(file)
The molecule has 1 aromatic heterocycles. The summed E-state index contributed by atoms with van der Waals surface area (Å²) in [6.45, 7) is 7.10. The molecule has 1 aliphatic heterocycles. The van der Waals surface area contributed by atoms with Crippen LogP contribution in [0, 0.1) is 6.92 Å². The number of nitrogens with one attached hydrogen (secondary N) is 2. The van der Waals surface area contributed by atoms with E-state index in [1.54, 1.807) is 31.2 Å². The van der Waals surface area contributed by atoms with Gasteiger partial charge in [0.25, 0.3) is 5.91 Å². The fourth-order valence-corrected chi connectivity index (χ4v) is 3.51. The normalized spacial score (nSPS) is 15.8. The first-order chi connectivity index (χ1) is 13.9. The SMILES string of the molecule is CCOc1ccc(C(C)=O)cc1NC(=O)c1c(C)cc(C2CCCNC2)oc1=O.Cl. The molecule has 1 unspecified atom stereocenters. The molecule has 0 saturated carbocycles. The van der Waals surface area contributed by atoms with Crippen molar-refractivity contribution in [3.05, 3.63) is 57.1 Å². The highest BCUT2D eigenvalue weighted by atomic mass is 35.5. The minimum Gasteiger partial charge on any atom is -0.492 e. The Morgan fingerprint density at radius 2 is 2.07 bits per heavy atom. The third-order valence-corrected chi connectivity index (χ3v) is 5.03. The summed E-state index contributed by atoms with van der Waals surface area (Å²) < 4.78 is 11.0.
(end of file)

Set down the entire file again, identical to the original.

The molecule has 1 aromatic heterocycles. The summed E-state index contributed by atoms with van der Waals surface area (Å²) in [6.45, 7) is 7.10. The molecule has 1 aliphatic heterocycles. The van der Waals surface area contributed by atoms with Crippen LogP contribution in [0, 0.1) is 6.92 Å². The number of nitrogens with one attached hydrogen (secondary N) is 2. The van der Waals surface area contributed by atoms with E-state index in [1.54, 1.807) is 31.2 Å². The van der Waals surface area contributed by atoms with Gasteiger partial charge in [0.25, 0.3) is 5.91 Å². The fourth-order valence-corrected chi connectivity index (χ4v) is 3.51. The normalized spacial score (nSPS) is 15.8. The first-order chi connectivity index (χ1) is 13.9. The SMILES string of the molecule is CCOc1ccc(C(C)=O)cc1NC(=O)c1c(C)cc(C2CCCNC2)oc1=O.Cl. The molecule has 1 unspecified atom stereocenters. The molecule has 0 saturated carbocycles. The van der Waals surface area contributed by atoms with Crippen molar-refractivity contribution in [3.05, 3.63) is 57.1 Å². The highest BCUT2D eigenvalue weighted by atomic mass is 35.5. The minimum Gasteiger partial charge on any atom is -0.492 e. The Morgan fingerprint density at radius 2 is 2.07 bits per heavy atom. The third-order valence-corrected chi connectivity index (χ3v) is 5.03. The summed E-state index contributed by atoms with van der Waals surface area (Å²) < 4.78 is 11.0.